What better than a succulent joint of roast lamb to celebrate the Easter week-end! These hints and tips for doing just that come from an early sixties promotional pamphlet supplied with Womans Weekly magazine
Use of the word sheep began in Middle English as a derivation of the Old English word sceap, and is both the singular and plural name for the animal. The word mutton is derived from the Old French word moton.
A group of sheep is commonly known as a flock or mob. Adult female sheep are referred to as ewes, while intact males are rams (or occasionally tups) Castrated males as wethers, and younger (six to eight weeks) as lambs.
The first sheep were landed in New Zealand by Captain Cook in 1773. By current estimates the sheep population is approximately 44 million consisting of some 36,000 flocks, with an average flock size of 1,400.
This represents 12 sheep for every person in the country. The thought of a suffragette style uprising doesn’t bear thinking about!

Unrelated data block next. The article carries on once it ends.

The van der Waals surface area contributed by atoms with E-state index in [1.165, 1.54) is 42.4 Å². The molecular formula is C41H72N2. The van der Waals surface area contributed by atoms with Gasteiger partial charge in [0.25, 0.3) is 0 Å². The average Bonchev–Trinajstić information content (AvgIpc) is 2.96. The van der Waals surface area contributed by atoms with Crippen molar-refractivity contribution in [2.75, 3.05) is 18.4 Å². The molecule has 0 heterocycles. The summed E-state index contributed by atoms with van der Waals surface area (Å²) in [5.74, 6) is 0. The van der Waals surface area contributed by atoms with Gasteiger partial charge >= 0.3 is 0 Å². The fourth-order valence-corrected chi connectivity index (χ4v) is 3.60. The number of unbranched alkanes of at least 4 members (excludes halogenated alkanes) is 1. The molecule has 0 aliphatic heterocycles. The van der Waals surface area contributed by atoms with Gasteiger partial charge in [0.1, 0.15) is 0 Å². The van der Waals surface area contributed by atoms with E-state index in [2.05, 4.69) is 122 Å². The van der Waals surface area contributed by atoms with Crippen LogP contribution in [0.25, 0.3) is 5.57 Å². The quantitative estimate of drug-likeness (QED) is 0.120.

Be that as it may, the main breed farmed in New Zealand are Romney, an English breed. They are kept largely as dual purpose wool and meat animals.
The nations with the highest consumption of sheep meat are the Middle Eastern states, New Zealand, Australia, Greece, Uruguay, the United Kingdom and Ireland. It is also popular in France, Africa, the Caribbean, India, and parts of China.
In these countries, dishes comprising alternative cuts and offal may be popular or traditional.
Sheep testicles, called animelles or lamb fries, are considered a delicacy in many parts of the world.
(Though not this part of the world as far as I know!)
Traditionally it is served on at a Burns Night Supper, on or around the 25th January, the poets birthday.
Though no longer considered a ‘cheap’ joint, a good quality lamb roast will stand alongside the better cuts of beef any day of the week.
In recent times a lot more emphasis has been placed on the individual cuts, chops, steaks etc. which I will be covering in a separate post fairly soon.